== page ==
Cordon Tolling Overview

The BTA is designed to forecast the traffic and revenue impacts of various cordon tolling proposals for Midtown and Lower Manhattan. Though the specifics of the various proposals vary, they generally contain the following basic elements:
• The imposition of a cordon toll for all automobiles (not including taxis) driven into
Manhattan’s Central Business District (CBD). The CBD is defined as all points on Manhattan south of 60th Street.
• The imposition of a surcharge on all medallion taxis operating south of 96th St. These surcharges include a per-trip (or “drop”) charge, a surcharge on the per-mile rate, and a surcharge on the wait time rate.
• A reduction in tolls on six “Outer-Borough” bridges.

The BTA operates on the premise that the revenue to be generated by the cordon tolling program (unless designated otherwise) will be poured back into the transportation system. The investments may be differentiated between the roadway network and the transit network. The model makes further estimates regarding the extent to which the transit investments could in turn improve service and attract more users.

Figure 1 provides an overview of the layout of the proposed cordon tolling program. It should be noted that the BTA, while equipped to evaluate the program outlined in Figure 1, is actually capable of assessing a broad array of toll and fare scenarios. For example, it enables the user to charge taxis a cordon toll as opposed to a CBD surcharge. It allows the user to evaluate various toll discount levels on the Outer-Borough bridges and various levels of tolls on the Queensboro Bridge upper roadway. Moreover, the BTA is flexible and allows for cordon tolls to vary by time of day as well as by type of day (i.e. weekdays vs. weekends). It also allows for the cordon toll to be differentiated between automobiles vs. commercial vehicles. In short, the BTA has built-in versatility to allow it to do more than is documented in this memorandum.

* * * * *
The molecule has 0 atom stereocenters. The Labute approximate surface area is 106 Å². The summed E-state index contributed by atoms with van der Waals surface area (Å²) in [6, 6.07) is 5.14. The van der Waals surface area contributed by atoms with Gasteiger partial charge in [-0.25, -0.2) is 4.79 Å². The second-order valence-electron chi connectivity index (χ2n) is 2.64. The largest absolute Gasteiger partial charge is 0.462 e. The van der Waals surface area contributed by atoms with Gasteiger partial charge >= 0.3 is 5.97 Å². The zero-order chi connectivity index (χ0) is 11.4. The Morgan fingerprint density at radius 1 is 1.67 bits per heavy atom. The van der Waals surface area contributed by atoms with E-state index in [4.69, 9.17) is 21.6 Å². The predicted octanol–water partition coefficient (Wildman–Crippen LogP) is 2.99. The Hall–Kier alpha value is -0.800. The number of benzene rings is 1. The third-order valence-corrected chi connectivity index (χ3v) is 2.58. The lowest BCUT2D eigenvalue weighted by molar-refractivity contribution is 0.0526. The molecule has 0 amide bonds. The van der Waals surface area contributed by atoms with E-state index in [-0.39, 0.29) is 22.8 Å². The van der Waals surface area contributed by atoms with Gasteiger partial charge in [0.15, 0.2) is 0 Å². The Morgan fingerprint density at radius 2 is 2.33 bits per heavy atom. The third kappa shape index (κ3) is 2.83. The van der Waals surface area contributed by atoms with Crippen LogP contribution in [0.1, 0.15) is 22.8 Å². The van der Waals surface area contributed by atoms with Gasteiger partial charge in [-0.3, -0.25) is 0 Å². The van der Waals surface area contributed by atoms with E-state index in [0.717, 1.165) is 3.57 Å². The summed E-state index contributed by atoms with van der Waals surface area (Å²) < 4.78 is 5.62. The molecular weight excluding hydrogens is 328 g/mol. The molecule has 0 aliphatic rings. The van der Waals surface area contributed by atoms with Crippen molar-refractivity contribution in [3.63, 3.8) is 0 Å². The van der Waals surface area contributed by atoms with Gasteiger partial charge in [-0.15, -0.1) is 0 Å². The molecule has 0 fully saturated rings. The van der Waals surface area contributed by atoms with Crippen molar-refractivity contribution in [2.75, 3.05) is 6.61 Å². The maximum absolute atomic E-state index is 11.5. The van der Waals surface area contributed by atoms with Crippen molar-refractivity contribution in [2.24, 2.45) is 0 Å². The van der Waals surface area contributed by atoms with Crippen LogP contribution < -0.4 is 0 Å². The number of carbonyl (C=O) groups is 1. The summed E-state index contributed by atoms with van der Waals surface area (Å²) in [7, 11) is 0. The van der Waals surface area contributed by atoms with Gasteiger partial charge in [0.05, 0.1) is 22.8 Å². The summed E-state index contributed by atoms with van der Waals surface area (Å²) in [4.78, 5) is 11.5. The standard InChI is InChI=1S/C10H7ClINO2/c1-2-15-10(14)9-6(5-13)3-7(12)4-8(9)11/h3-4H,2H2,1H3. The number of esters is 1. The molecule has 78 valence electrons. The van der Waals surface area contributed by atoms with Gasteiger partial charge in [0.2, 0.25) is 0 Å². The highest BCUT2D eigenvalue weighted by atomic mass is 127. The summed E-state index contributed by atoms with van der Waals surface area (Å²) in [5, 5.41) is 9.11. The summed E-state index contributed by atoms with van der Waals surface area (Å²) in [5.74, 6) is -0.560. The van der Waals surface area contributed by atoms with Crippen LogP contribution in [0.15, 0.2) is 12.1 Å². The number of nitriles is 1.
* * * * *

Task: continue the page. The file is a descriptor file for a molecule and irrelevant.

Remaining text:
Summary of Work to Date

HNTB’s approach to reviewing the BTA involved five basic steps.
• Step 1 was to learn the model’s structure. The BTA is an Excel-based model with 62 unique worksheets (or “tabs”), most of which are interconnected. HNTB took a significant amount of time to understand both the fundamental components of the model and the relationships among these components. This process was aided by a conference call at the beginning of the project, in which Mr. Charles Komanoff, the developer of the BTA, provided an overview of the model’s structure and purpose.
• Step 2 was to study the model’s mechanics. This involved looking at each tab and reviewing how it functioned.
• Step 3 was to identify the key assumptions and to examine how the model’s key results responded to changes in these key assumptions.
• Step 4 was to conduct an ongoing dialog with Mr. Komanoff in order to ask questions and provide feedback. This interaction was critical in order to (a) improve HNTB’s understanding of the model, and (b) provide Mr. Komanoff with a stream of information that could support the ongoing process of revising and updating the model. Over the course of the study, the dialog between HNTB and Mr. Komanoff resulted in six unique updates to the BTA. Each update was made by Mr. Komanoff and was reviewed by HNTB.